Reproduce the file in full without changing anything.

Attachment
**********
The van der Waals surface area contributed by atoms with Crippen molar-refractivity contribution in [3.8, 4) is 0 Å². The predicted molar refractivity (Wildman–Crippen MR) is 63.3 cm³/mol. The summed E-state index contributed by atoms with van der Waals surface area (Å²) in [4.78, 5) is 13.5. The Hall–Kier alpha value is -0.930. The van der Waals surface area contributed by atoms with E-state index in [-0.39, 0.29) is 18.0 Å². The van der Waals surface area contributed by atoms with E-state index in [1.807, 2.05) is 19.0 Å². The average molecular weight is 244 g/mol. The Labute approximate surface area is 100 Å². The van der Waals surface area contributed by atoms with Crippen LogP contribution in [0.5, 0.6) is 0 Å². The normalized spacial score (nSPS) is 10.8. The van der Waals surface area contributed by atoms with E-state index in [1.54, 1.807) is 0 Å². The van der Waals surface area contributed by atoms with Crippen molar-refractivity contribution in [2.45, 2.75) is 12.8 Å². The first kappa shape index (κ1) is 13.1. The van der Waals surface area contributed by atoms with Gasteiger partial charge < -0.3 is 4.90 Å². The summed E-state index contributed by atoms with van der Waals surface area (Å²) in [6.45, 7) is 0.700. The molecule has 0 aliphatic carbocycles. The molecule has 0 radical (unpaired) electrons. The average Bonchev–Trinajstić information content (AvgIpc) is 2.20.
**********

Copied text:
The van der Waals surface area contributed by atoms with Crippen molar-refractivity contribution in [3.8, 4) is 0 Å². The predicted molar refractivity (Wildman–Crippen MR) is 63.3 cm³/mol. The summed E-state index contributed by atoms with van der Waals surface area (Å²) in [4.78, 5) is 13.5. The Hall–Kier alpha value is -0.930. The van der Waals surface area contributed by atoms with E-state index in [-0.39, 0.29) is 18.0 Å². The van der Waals surface area contributed by atoms with E-state index in [1.807, 2.05) is 19.0 Å². The average molecular weight is 244 g/mol. The Labute approximate surface area is 100 Å². The van der Waals surface area contributed by atoms with Crippen LogP contribution in [0.5, 0.6) is 0 Å². The normalized spacial score (nSPS) is 10.8. The van der Waals surface area contributed by atoms with E-state index in [1.54, 1.807) is 0 Å². The van der Waals surface area contributed by atoms with Crippen molar-refractivity contribution in [2.45, 2.75) is 12.8 Å². The first kappa shape index (κ1) is 13.1. The van der Waals surface area contributed by atoms with Gasteiger partial charge < -0.3 is 4.90 Å². The summed E-state index contributed by atoms with van der Waals surface area (Å²) in [6.45, 7) is 0.700. The molecule has 0 aliphatic carbocycles. The molecule has 0 radical (unpaired) electrons. The average Bonchev–Trinajstić information content (AvgIpc) is 2.20.